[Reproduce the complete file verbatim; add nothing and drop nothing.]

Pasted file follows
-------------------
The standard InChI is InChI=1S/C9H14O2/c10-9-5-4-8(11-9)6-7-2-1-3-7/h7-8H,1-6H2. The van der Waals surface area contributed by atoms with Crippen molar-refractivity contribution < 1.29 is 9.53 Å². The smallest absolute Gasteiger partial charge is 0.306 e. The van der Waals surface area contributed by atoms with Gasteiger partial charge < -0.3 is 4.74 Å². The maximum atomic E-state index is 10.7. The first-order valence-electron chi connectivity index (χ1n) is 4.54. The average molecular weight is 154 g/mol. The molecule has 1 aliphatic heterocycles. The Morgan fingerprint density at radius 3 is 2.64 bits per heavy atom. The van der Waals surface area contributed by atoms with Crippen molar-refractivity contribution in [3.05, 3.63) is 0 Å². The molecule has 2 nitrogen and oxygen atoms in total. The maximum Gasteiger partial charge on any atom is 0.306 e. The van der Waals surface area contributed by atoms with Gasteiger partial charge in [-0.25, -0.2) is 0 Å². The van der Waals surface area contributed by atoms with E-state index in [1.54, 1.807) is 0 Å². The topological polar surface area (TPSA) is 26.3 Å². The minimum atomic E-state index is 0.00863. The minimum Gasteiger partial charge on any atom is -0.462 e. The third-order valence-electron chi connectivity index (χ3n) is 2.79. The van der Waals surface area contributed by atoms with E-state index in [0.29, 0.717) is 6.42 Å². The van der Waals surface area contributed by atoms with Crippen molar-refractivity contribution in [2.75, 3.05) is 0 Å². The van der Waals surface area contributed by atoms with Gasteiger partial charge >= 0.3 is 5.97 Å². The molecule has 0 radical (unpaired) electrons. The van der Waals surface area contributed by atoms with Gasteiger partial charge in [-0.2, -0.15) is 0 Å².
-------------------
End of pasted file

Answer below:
The standard InChI is InChI=1S/C9H14O2/c10-9-5-4-8(11-9)6-7-2-1-3-7/h7-8H,1-6H2. The van der Waals surface area contributed by atoms with Crippen molar-refractivity contribution < 1.29 is 9.53 Å². The smallest absolute Gasteiger partial charge is 0.306 e. The van der Waals surface area contributed by atoms with Gasteiger partial charge < -0.3 is 4.74 Å². The maximum atomic E-state index is 10.7. The first-order valence-electron chi connectivity index (χ1n) is 4.54. The average molecular weight is 154 g/mol. The molecule has 1 aliphatic heterocycles. The Morgan fingerprint density at radius 3 is 2.64 bits per heavy atom. The van der Waals surface area contributed by atoms with Crippen molar-refractivity contribution in [3.05, 3.63) is 0 Å². The molecule has 2 nitrogen and oxygen atoms in total. The maximum Gasteiger partial charge on any atom is 0.306 e. The van der Waals surface area contributed by atoms with Gasteiger partial charge in [-0.25, -0.2) is 0 Å². The van der Waals surface area contributed by atoms with E-state index in [1.54, 1.807) is 0 Å². The topological polar surface area (TPSA) is 26.3 Å². The minimum atomic E-state index is 0.00863. The minimum Gasteiger partial charge on any atom is -0.462 e. The third-order valence-electron chi connectivity index (χ3n) is 2.79. The van der Waals surface area contributed by atoms with E-state index in [0.29, 0.717) is 6.42 Å². The van der Waals surface area contributed by atoms with Crippen molar-refractivity contribution in [2.75, 3.05) is 0 Å². The van der Waals surface area contributed by atoms with Gasteiger partial charge >= 0.3 is 5.97 Å². The molecule has 0 radical (unpaired) electrons. The van der Waals surface area contributed by atoms with Gasteiger partial charge in [-0.2, -0.15) is 0 Å².